An argument that we have a moral duty to explore other planets and solar systems--because human life on Earth has an expiration date.
Inevitably, life on Earth will come to an end, whether by climate disaster, cataclysmic war, or the death of the sun in a few billion years. To avoid extinction, we will have to find a new home planet, perhaps even a new solar system, to inhabit. In this provocative and fascinating book, Christopher Mason argues that we have a moral duty to do just that. As the only species aware that life on Earth has an expiration date, we have a responsibility to act as the shepherd of life-forms--not only for our species but for all species on which we depend and for those still to come (by accidental or designed evolution). Mason argues that the same capacity for ingenuity that has enabled us to build rockets and land on other planets can be applied to redesigning biology so that we can sustainably inhabit those planets. And he lays out a 500-year plan for undertaking the massively ambitious project of reengineering human genetics for life on other worlds.
As they are today, our frail human bodies could never survive travel to another habitable planet. Mason describes the toll that long-term space travel took on astronaut Scott Kelly, who returned from a year on the International Space Station with changes to his blood, bones, and genes. Mason proposes a ten-phase, 500-year program that would engineer the genome so that humans can tolerate the extreme environments of outer space--with the ultimate goal of achieving human settlement of new solar systems. He lays out a roadmap of which solar systems to visit first, and merges biotechnology, philosophy, and genetics to offer an unparalleled vision of the universe to come.
About the Author
Christopher E. Mason is a geneticist and computational biologist who has been a Principal Investigator and Co-investigator of seven NASA missions and projects. He is Professor at Weill Cornell Medicine, with affiliate appointments at the Meyer Cancer Center, Memorial Sloan Kettering Cancer Center, the Information Society Project (ISP) at Yale Law School, and the Consortium for Space Genetics at Harvard Medical School.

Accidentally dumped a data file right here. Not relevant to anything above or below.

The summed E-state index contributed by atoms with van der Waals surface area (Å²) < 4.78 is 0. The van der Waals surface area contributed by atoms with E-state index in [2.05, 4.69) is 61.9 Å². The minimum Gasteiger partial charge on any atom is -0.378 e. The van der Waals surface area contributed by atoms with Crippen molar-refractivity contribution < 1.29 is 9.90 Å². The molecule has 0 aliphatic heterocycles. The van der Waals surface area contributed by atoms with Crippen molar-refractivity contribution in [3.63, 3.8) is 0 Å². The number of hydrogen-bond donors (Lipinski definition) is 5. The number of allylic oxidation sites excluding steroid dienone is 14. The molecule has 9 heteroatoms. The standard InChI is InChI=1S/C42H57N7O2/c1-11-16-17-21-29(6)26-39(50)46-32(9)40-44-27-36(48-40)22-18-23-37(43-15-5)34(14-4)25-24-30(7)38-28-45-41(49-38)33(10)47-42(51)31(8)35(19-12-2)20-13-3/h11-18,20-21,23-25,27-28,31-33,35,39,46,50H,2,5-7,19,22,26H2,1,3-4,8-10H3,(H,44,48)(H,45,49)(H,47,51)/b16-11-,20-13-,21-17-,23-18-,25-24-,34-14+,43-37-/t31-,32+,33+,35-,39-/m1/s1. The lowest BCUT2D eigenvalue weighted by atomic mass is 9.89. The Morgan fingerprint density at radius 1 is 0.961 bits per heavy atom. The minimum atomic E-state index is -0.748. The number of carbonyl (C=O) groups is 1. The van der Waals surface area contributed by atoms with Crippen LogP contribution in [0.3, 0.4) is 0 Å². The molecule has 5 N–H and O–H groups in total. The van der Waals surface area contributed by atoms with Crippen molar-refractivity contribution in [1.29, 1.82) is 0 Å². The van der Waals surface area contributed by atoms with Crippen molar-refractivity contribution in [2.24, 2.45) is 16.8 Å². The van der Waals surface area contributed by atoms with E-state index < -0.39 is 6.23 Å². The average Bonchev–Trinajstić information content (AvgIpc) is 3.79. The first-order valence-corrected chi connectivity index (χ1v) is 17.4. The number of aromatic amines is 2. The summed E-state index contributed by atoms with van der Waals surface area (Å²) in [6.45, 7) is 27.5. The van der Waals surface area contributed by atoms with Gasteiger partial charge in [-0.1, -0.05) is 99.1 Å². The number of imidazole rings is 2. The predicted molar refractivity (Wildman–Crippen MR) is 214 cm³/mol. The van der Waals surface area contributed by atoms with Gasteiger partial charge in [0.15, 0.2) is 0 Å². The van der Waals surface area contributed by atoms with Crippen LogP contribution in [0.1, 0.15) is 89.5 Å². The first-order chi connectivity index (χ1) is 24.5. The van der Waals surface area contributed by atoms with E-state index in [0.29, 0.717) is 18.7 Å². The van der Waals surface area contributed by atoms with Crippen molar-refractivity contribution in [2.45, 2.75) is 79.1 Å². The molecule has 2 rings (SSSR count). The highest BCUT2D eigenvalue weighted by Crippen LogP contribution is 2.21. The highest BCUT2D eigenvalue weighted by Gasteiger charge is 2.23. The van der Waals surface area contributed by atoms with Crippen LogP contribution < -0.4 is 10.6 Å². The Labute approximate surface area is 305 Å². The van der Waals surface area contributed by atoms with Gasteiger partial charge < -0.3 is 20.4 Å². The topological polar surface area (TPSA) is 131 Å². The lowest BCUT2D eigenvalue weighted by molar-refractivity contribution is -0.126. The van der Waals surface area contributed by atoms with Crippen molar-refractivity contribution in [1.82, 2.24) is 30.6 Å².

“Readers looking for science writing that sees bold possibilities in the future will be enthralled.”
– Publishers Weekly
“[This] book arrives at a fascinating moment in the history of technology, when we may, after all, be able to avert previously unavoidable catastrophes . . . Mason’s book is a genuine, timely and engaging addition to a 1000-year-old Western tradition, grounded in religious expectations and a quest for transcendence and salvation. Visionaries from Isaac Newton to Joseph Priestley to space pioneer Konstantin Tsiolkovsky have all expounded on the tenets that underpin Mason’s account: the apocalypse is imminent, but, by increasing human knowledge, we may recover the paradise we enjoyed before the flood . . . Mason puts a new layer of flesh on what have, so far, been some ardent but very sketchy dreams.”
– New Scientist
"In his new book, The Next 500 Years, geneticist Christopher Mason argues, 'It is no longer a question of ‘if’ we can engineer life—only ‘how' and that 'Engineering is humanity’s innate duty, needed to ensure the survival of life.'"
“What sets Mason’s ideas apart . . . is that he realizes that human bodies aren’t well suited for life away from Earth, what with the radiation, toxic gases and so on. His programme for expansion comes with a detailed blueprint for the genetic improvements we will need to make to ourselves to boost our resilience off-world. Mason is well placed to write such a plan.”
– Joshua Howgego, New Scientist
– Bloomberg News
“Mason is serious. His new book, The Next 500 Years, maps out in detail how we’ll do it.”
–BBC Science Focus